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Strong evidence for treatment of systolic hypertension in older patients with SBP of at least 160 mm Hg


A review of the medical literature suggests that older persons with systolic hypertension (and systolic blood pressure of at least 160 mm Hg ) should receive treatment.

Systolic hypertension ( SH ), defined as systolic blood pressure ( SBP ) of at least 140 mm Hg and diastolic blood pressure ( DBP ) of less than 90 mm Hg, is a major public health issue that predominantly affects older individuals.

According to Seventh Report of the Joint National Committee on Prevention, Detection, Evaluation, and Treatment of High Blood Pressure ( JNC7 ), systolic hypertension, in older persons ( those aged 60 years and older ), is a much more important cardiovascular disease risk factor than diastolic hypertension, and consequently, the control of SBP should be the focus of treatment in this population.

Despite this recommendation, poor control of SH is increasing.

A recent study examining trends in hypertension control found that isolated elevation of SBP was the most common finding among patients being treated for hypertension, occurring in 76% of patients in 1999 compared with 57% in 1990-1995.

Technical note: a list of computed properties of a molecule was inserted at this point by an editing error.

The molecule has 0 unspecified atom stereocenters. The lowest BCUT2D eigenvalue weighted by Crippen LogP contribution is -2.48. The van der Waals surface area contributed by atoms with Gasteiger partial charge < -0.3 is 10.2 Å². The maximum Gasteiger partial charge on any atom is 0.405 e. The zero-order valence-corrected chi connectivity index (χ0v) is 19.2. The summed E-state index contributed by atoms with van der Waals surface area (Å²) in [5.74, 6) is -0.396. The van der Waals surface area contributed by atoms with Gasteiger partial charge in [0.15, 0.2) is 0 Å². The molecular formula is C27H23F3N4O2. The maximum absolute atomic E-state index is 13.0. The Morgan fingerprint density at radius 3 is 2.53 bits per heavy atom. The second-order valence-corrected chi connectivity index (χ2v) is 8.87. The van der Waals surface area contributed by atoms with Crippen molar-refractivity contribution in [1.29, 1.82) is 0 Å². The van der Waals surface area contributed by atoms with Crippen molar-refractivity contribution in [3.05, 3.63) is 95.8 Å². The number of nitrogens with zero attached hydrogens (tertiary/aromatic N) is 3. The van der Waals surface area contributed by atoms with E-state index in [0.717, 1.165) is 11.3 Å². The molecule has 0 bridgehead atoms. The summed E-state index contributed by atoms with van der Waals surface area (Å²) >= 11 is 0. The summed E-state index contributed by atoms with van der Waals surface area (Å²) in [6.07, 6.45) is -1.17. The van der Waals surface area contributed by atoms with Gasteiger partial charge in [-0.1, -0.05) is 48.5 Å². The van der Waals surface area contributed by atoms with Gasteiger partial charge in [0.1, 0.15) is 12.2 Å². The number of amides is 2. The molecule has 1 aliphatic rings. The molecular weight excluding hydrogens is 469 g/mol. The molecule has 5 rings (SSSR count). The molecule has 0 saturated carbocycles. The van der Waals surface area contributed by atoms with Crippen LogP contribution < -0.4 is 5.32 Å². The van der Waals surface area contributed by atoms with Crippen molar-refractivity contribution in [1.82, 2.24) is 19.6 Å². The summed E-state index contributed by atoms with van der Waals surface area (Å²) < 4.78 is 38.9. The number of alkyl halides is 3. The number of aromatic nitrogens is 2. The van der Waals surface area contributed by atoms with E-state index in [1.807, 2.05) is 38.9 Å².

West Haven Veterans Affairs Medical Center researchers and colleagues examined the evidence on the clinical management of SH in older persons by reviewing previous studies.

In analyzing the studies, the researchers found that there is strong evidence from clinical trials to support the treatment of SH in older persons with SBP of at least 160 mm Hg.

Large-scale trials to assess the value of antihypertensive therapy for older patients with SBP of 140 to 159 mm Hg have not been performed, and recommendations to treat these patients are based on observational studies that show a graded relationship of cardiovascular risk with increasing SBP.
The studies most strongly support the use of thiazide diuretics and long-acting calcium channel blockers as first-line therapy to treat SH.

Sarwat I et al, JAMA 2004;292:1074-1080

XagenaMedicine_2004


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